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High-Speed Link

DW staff / AFP (win)June 10, 2007

The first high-speed rail link between France and Germany began scheduled services Sunday, slashing travel times and marking a major step towards a truly pan-European rapid transit network.

France's TGV is coming to GermanyImage: AP

The service, offering fast connections to Luxembourg and Switzerland, cuts the Paris-Frankfurt journey by two and a half hours to three hours 50 minutes and brings Munich within six hours
of the French capital.

The first scheduled passenger train to whizz along the state-of-the-art new tracks was an Inter-City Express (ICE) train, operated by Germany's Deutsche Bahn, that left Paris at 6:43 a.m. headed to Frankfurt.

BdT Deutschland Frankreich Verkehr Hochgeschwindigkeitszug Stuttgart Paris
TGVs will link Paris to MunichImage: AP

France's superfast Train a Grande Vitesse (TGV) will also provide services into Germany from December, traveling over the border for the trip to Munich via Stuttgart.

The new services provide a real alternative to flying and one that is cleaner and more hassle-free, officials say.

Going faster

The new line, the TGV Est, runs for 300 kilometers (186 miles) between Paris and Strasbourg, the home of the European Parliament, cutting the journey time between the two cities from four hours to two hours and 20 minutes.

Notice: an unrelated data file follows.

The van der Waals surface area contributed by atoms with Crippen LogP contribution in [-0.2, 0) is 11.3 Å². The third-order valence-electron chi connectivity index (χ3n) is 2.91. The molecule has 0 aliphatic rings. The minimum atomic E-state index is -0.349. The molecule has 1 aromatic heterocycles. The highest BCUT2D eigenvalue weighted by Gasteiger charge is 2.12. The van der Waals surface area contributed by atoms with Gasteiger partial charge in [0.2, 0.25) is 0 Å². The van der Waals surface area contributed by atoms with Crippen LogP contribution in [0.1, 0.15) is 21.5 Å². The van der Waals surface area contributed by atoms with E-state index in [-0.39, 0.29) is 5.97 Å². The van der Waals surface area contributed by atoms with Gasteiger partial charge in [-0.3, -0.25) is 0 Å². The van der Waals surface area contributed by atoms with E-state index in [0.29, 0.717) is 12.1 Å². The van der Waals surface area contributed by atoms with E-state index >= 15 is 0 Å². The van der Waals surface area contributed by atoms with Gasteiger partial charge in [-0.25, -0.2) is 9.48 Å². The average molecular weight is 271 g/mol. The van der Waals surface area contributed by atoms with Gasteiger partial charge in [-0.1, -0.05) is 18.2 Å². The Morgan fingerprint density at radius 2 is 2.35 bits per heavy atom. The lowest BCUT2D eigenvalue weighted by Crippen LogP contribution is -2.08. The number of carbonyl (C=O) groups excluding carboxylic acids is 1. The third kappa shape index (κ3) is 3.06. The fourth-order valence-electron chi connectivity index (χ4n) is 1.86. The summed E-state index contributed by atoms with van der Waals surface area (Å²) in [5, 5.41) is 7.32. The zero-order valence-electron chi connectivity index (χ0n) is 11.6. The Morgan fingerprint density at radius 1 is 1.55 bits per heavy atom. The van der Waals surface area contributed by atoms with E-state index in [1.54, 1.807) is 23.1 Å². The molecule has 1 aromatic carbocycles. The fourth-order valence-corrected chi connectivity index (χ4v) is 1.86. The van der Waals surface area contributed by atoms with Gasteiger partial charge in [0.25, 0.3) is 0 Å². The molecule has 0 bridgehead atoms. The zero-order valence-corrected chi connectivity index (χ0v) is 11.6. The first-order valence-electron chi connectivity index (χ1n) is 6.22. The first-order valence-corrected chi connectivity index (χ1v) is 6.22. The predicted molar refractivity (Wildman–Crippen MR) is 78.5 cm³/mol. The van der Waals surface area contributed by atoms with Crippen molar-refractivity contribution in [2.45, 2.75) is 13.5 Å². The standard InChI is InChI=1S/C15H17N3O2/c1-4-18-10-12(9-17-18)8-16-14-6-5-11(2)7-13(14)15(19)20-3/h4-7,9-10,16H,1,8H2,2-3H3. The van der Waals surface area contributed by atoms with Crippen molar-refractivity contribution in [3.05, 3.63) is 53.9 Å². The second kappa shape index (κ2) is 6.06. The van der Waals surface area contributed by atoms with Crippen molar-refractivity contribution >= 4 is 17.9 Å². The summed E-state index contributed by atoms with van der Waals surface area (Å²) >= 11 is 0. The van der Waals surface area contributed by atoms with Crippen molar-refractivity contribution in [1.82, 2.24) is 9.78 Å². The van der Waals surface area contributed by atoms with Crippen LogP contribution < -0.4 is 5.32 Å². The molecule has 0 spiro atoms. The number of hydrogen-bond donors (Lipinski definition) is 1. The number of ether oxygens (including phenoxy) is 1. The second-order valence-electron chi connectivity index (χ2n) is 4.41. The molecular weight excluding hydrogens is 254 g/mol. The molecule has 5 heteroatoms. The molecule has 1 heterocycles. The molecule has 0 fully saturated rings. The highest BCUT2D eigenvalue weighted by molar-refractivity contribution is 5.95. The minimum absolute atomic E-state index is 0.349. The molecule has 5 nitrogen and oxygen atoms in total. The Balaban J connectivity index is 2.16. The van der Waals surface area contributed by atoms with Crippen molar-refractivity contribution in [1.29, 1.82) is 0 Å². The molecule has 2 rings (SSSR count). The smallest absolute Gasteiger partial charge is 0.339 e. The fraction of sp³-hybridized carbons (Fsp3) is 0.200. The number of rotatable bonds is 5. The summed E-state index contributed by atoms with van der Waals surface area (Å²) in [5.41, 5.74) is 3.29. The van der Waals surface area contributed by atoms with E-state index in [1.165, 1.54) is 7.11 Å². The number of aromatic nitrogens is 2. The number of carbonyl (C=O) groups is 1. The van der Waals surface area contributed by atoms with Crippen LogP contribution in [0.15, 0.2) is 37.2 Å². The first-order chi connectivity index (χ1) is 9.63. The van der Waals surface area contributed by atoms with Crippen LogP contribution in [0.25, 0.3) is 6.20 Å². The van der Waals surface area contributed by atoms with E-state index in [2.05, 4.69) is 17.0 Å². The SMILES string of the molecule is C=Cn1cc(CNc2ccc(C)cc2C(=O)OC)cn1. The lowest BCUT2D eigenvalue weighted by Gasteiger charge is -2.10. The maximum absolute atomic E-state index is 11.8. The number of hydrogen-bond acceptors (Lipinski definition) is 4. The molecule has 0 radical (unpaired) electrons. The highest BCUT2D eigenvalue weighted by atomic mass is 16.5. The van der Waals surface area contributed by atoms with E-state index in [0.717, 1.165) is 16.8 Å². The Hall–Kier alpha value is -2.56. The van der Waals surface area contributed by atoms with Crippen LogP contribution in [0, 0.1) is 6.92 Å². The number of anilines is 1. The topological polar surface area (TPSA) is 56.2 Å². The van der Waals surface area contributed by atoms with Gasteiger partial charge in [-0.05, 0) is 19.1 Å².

BdT Deutschland Frankreich Verkehr Hochgeschwindigkeitszug Frankfurt Paris
German and French train conductors already welcomed the ICE in Frankfurt on May 25Image: picture-alliance/ dpa

Passenger services on the track between Paris and the border will run at 320 kilometers per hour -- compared to 300 kph elsewhere on the TGV network -- dropping to around 250 kph once inside Germany.

The line links Paris to one of France's last regions to be hooked up to the national high-speed network, bringing the cities of Strasbourg, Nancy, Metz and Reims within commuting distance of the capital.

It was inaugurated on Saturday with a TGV trip from Paris to Strasbourg and began commercial service on Sunday.

It was on this stretch that the TGV broke its own world speed record in April, hurtling into the history books at 574.8 kilometers per hour.

Costing billions

The new line will also provide a showcase for rival trainmakers, Alstom of France, maker of the TGV, and Siemens of Germany, which makes ICE trains, to display their products.

The line cost four billion euros ($5.3 billion) to build, mobilized some 10,000 workers over five years, and used up 78,000 tons of steel -- enough to build eight Eiffel towers.

BdT Frankreich Eisenbahn Neue Hochgeschwindigkeitsstrecke für TGV
The link cost billions to buildImage: AP

Along the TGV-Est's path 17 rail stations have been spruced up and three built from scratch, while gleaming new business parks have sprung up in anticipation of the extra investment and tourism it is hoped the fast train will bring.

The French rail operator SNCF has already sold more than 600,000 tickets for travel on the new Paris-Strasbourg line and hopes it will carry more than 11 million passengers annually by 2010.

The cost of the project was shared among 22 financial partners including the French government, Luxembourg, the European Union and the SNCF.

The pride of French engineering, the TGV -- which turned 25 last year -- is one of the world's fastest rail services, along with Japan's Shinkansen bullet train and Germany's ICE.

Outside France, TGVs provide high-speed links to London and Brussels, and low-speed connections over the French border into Switzerland and Italy.